As my wife and I prepare for baby number two (Irish Twins, pray for us!), I have been noticing a particular todo being relegated to the backburner each week. Even though I clearly know the importance of this task as we prepare for a larger family, that knowledge seems to have no impact on the priority. As I stopped to think why, I discovered four ways in which we often get stuck with getting things done:
Home Field Advantage"One of these tasks is not like the other," is what I noticed when comparing the lingering todo with all the other tasks I was hammering away at day-after-day. In the end, home field advantage goes to the task with the greatest simplicity and specificity. The reason why I was delaying an important todo was not because I was procrastinating, but rather because of the task's lack of clarity and specificity. All the surrounding tasks were vying for my attention with their clarity of direction. If I'm rushing through my list and I see one task suggesting to "Mow the lawn," and the other one suggesting to "Build a Dog Run," I'm no soothsayer, but I'm sure I'll be picking "mow lawn."
If we want to be most effective with our day, we need to ensure that we do our best not to create favoritism between tasks. To do this we must regularly examine our todos, giving serious attention to the lingering ones. Generally, the reason why we get to some tasks and not others is because the unattended tasks weren't tasks to begin with, but rather projects. The golden rule is that if the task takes more than one step to complete, then it ought to be converted to a project. When I did this with my hanging task, I immediately began seeing progress. Rather than "Clean Basement," tasks like "clean out desk drawer," or "label bins on shelf" became much more appealing, and were thus quickly flagged for that day's list.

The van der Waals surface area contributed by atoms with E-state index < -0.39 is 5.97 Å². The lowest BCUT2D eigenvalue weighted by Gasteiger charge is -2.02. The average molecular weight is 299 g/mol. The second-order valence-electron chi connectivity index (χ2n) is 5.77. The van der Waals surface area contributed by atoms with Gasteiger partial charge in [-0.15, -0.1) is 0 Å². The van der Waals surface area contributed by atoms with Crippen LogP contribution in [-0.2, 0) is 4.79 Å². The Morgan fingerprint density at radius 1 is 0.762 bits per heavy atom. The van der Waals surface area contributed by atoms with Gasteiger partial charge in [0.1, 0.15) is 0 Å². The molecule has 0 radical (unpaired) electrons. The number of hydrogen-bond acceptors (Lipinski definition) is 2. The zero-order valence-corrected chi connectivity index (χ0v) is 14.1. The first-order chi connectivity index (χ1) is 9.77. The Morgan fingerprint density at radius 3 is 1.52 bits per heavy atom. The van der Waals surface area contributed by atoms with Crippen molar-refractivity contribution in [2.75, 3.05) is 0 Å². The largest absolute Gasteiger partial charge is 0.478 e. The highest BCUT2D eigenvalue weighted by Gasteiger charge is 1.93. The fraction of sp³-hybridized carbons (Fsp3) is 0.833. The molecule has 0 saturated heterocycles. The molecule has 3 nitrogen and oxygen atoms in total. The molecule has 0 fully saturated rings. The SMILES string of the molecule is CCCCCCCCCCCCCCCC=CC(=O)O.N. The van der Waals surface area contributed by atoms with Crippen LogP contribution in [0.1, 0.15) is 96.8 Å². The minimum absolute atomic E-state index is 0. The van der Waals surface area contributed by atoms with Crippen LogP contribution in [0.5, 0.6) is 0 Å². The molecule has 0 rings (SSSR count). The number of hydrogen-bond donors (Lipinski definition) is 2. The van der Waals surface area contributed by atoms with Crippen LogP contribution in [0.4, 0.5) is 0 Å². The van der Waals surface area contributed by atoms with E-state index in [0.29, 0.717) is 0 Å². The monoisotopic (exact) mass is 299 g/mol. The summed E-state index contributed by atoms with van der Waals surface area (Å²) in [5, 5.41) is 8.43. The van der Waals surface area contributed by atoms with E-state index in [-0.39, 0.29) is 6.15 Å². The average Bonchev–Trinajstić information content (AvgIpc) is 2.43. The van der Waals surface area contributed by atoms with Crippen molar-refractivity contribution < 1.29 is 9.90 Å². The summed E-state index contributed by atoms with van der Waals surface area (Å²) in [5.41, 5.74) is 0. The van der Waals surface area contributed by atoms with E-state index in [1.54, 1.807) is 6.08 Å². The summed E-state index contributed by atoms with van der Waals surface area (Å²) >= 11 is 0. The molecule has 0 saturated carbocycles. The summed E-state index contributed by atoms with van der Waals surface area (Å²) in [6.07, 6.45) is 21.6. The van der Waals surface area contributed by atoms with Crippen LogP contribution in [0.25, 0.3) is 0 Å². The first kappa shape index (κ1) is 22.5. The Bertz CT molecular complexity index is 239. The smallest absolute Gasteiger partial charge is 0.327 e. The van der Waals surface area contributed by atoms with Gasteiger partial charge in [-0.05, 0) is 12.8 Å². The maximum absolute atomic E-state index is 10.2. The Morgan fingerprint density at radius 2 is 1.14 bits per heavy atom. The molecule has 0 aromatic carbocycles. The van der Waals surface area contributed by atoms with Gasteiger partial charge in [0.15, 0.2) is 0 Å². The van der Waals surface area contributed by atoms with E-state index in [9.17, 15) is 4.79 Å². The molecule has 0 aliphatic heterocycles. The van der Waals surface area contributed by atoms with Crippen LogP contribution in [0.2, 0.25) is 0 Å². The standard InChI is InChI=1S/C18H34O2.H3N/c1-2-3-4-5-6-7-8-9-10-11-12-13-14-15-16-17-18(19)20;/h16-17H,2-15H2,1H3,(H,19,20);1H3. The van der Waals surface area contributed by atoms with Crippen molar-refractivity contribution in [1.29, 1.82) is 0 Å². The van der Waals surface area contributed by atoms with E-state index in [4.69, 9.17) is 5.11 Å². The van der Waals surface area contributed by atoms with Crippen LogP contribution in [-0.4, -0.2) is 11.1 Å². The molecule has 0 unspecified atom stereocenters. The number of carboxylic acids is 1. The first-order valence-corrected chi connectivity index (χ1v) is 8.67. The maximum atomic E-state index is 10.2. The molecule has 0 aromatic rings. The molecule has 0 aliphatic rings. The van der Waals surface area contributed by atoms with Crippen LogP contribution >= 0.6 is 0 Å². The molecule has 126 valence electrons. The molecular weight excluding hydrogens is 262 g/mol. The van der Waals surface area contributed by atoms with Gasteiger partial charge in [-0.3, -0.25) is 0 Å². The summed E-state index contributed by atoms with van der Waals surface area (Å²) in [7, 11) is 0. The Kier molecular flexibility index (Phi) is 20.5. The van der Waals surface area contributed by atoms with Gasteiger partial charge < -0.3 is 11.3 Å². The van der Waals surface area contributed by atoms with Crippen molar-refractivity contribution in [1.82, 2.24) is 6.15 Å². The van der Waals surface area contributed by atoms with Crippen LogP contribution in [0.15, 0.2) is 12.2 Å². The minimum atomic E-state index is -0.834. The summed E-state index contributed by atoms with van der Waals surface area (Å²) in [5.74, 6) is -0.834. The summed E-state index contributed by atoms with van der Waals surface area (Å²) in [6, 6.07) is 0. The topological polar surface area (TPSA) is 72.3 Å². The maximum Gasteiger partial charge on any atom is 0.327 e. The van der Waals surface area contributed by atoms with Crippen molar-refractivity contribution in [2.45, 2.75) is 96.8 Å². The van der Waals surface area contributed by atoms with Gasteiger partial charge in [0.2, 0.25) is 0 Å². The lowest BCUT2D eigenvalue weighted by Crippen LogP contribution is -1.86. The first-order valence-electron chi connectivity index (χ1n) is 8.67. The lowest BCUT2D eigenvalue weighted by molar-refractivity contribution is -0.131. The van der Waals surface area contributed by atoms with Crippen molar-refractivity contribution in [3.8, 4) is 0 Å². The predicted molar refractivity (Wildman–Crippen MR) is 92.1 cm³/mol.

Absence Makes the Heart Grow FounderSometimes our initial passion for a task quickly wanes. If that is the case, it is no longer necessary to keep these tasks in the foreground, taking up mental real estate. The best way to remove these tasks from sight is to either defer them out to a later date, or to send them to a maybe/someday list which is reviewed much less often.
Task Hoarder AnonymousPeople ascribe more value to things simply because they own them. This has become such a well known reality that it has its own label: The Endowment Effect. This "endowment effect" can also make a mess out of todo lists. As soon as we write down a todo, we "own it." Now that we own it, we ascribe unprecedented value to it. Eventually some of these tasks become old and outdated. Rather than deleting them, we keep them lingering around just in case, never really having an idea of what the case might be for needing them. My two rules are these: If that task did not exist today, would you add it to your list knowing what you know now? If not, delete it. In addition, if the added/created date is a year old, seriously consider deleting it unless it is an active recurring item. Some people will include ideas in their task lists. I'm strongly against using any task management system for anything other than actions. All ideas, thoughts, inquiries, notes, and resources should be stored someplace else. Keep things clean, keep things tidy, keep things going.
S#*@ or Get Off the PotSometimes the task is specific, clear, important, timely and relevant, yet we still are not making room in our day to get it down. When this is the case, we are left with two options:
- Is this something that can be delegated? If so, delegate it and document the delegation accordingly in your task management system for regular check-ins.
- If the task cannot be delegated, yet it needs to be done, then it is time to take more drastic measures. Get out your calendar, and find a block of uninterrupted time that you can formally designate for this task. Block it out, and make sufficient notes in your event to ensure that there is no question what this block of time is meant to be used for. Now, GET-IT-DONE.
Reading this was the easy part. It's your turn now. Open up your task list and take a serious look at those lingering tasks. Now increase clarity and specificity, defer them, delete them, delegate them, or do them. Good luck!